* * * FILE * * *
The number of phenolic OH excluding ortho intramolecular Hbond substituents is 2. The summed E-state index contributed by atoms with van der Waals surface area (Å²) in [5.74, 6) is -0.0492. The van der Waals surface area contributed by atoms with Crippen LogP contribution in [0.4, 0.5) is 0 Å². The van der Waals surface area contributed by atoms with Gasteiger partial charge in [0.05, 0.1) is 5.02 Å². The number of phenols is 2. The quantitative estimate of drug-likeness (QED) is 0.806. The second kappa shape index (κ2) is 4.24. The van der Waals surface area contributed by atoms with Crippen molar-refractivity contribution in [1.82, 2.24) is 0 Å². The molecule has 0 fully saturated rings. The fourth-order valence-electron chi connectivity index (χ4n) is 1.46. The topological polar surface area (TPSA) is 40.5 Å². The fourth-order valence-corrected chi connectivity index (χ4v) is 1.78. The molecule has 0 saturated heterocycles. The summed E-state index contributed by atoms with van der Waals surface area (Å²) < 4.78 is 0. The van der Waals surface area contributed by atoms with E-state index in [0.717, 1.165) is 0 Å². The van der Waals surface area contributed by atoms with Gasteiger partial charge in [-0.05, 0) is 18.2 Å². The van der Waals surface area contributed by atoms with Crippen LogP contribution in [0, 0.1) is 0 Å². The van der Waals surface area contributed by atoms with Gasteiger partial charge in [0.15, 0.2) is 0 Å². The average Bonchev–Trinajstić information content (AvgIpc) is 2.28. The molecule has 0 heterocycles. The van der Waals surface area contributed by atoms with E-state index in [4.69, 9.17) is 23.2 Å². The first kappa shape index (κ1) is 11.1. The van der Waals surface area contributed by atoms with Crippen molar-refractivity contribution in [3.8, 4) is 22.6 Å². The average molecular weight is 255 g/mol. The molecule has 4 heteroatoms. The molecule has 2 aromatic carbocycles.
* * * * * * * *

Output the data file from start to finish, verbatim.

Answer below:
The number of phenolic OH excluding ortho intramolecular Hbond substituents is 2. The summed E-state index contributed by atoms with van der Waals surface area (Å²) in [5.74, 6) is -0.0492. The van der Waals surface area contributed by atoms with Crippen LogP contribution in [0.4, 0.5) is 0 Å². The van der Waals surface area contributed by atoms with Gasteiger partial charge in [0.05, 0.1) is 5.02 Å². The number of phenols is 2. The quantitative estimate of drug-likeness (QED) is 0.806. The second kappa shape index (κ2) is 4.24. The van der Waals surface area contributed by atoms with Crippen molar-refractivity contribution in [1.82, 2.24) is 0 Å². The molecule has 0 fully saturated rings. The fourth-order valence-electron chi connectivity index (χ4n) is 1.46. The topological polar surface area (TPSA) is 40.5 Å². The fourth-order valence-corrected chi connectivity index (χ4v) is 1.78. The molecule has 0 saturated heterocycles. The summed E-state index contributed by atoms with van der Waals surface area (Å²) < 4.78 is 0. The van der Waals surface area contributed by atoms with E-state index in [0.717, 1.165) is 0 Å². The van der Waals surface area contributed by atoms with Gasteiger partial charge in [-0.05, 0) is 18.2 Å². The van der Waals surface area contributed by atoms with Crippen LogP contribution in [0, 0.1) is 0 Å². The van der Waals surface area contributed by atoms with Gasteiger partial charge in [0.15, 0.2) is 0 Å². The average Bonchev–Trinajstić information content (AvgIpc) is 2.28. The molecule has 0 heterocycles. The van der Waals surface area contributed by atoms with E-state index in [4.69, 9.17) is 23.2 Å². The first kappa shape index (κ1) is 11.1. The van der Waals surface area contributed by atoms with Crippen molar-refractivity contribution in [3.8, 4) is 22.6 Å². The average molecular weight is 255 g/mol. The molecule has 4 heteroatoms. The molecule has 2 aromatic carbocycles.